For years you’ve heard about the benefits of massage. A coworker recommended it when you strained your back; your brother is always talking about the relaxing bath he takes before his massage; your friend even said it helped her process grief after her father died. So, now what? How do you go about experiencing this magic for yourself?
Bodywork, in addition to being a mode of healing, stress relief, injury rehabilitation, and more, is a method of communication. Just as not everyone communicates in the same way, each massage therapist delivers a different experience. Finding a person whose skills, manner, and approach are compatible with your needs and preferences may take time, but the end result will be greater comfort and relaxation.
Do Your Research
First, examine your reasons for seeking bodywork. Are you an active athlete looking for steady treatments to optimize your performance? Are you recovering from an injury? Have you been experiencing severe stress or discomfort? Or would you just like to escape from the world for a bit and restore some balance to your energy?
There are dozens, if not hundreds of types of bodywork, ranging from traditional deep tissue massage to light Healing Touch therapy, as well as movement therapies and energy work therapies. Each type can address different concerns, and you may find that two modalities complement one another for greater wellness. Understanding what you’re hoping to address through massage will help you narrow down which type(s) of treatments are right for you and select a professional who practices this type of treatment.
If you’re not sure what treatment will be best, that’s OK, too. Schedule an appointment with a massage therapist and experience the treatment, then share your health history to determine whether there are alternative therapies you could consider.
Choose a Massage Therapist
It’s extremely important to find a bodywork professional who is knowledgeable, skilled, and properly credentialed for the work they do. No matter where you search, make sure the therapist you choose has received the proper certification.
Personal referrals are a good place to start. If someone you know has been talking to you about their wonderful massage therapist, they likely can vouch for the therapist’s credentials. Even though what works for someone else might not work for you, a glowing review is hardly a bad sign. In very populated areas, a good recommendation can help narrow the field when it seems like there are too many options.
What if you don’t know anyone who uses a massage therapist in your area? Rather than searching online and combing through pages and pages of results, consider using a trusted online directory. Massagetique and other similar directories list professionals whose background and credentials have already been verified and approved, and you can usually narrow your search to a specific modality if you have one in mind.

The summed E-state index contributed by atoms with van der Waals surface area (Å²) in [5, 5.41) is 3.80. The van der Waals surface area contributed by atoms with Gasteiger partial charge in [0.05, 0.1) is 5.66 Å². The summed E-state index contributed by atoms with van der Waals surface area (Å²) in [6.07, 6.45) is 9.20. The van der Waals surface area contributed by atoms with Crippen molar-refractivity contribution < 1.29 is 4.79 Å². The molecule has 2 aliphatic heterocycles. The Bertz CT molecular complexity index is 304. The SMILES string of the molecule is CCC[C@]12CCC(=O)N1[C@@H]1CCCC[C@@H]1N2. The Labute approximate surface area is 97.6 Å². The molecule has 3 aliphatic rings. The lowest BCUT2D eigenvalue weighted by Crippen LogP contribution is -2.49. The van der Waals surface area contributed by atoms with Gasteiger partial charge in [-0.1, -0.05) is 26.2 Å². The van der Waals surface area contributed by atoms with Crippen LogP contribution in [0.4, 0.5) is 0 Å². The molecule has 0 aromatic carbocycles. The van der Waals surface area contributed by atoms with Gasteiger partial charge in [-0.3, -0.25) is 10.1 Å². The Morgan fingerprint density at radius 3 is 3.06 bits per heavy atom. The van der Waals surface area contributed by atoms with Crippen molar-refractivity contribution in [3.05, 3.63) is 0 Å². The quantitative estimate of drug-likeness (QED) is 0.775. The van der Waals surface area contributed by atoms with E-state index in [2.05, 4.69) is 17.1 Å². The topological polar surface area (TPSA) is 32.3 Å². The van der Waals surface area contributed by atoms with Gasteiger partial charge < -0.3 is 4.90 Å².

Collaborate with Your Massage Therapist
Finding the right massage therapist doesn’t end with picking up the phone and making an appointment. Before the communication of bodywork can happen, there needs to be thorough communication between the client (you) and the therapist. Intake paperwork before the session can cover current or pre-existing health issues and concerns you might have, but you also have a responsibility to talk with your massage therapist about any additional considerations.
Do you have allergies to any oils? Are your feet extraordinarily ticklish? Would you prefer a silent treatment room, classical music, or ocean sounds? There are many topics you might want to discuss with the practitioner before starting your session so you can both have an optimal experience. A good massage therapist will ask these questions and more to understand what brings you in for treatment. They will also talk with you a bit about what to expect from the session, especially if you are relatively new to bodywork in general.
Continue to communicate during the treatment if something is uncomfortable or unexpected. A practitioner can learn a lot through contact with your body—whether a muscle is particularly tight, for example—but not your personal tolerance for pressure and movement. Be transparent about your comfort level. Neither you nor your therapist benefits from a white lie about how you’re enjoying the treatment.
Be Willing to Try Something Else
Even a great massage from a great massage therapist may not be the right fit, and it’s OK to recognize that and continue to look for the treatment that best suits you. Whether you find you need a different kind of physical pressure or you are more interested in bodywork that helps restore energy flow and promote emotional wellness, it’s important to continue searching for the right modality and practitioner for you.
Don’t be afraid to ask the first massage therapist you visited for recommendations, as well. A good massage therapist will respect your desire to keep exploring bodywork with different practitioners. Your health journey is very personal, and you deserve you find the right person to help you feel your best.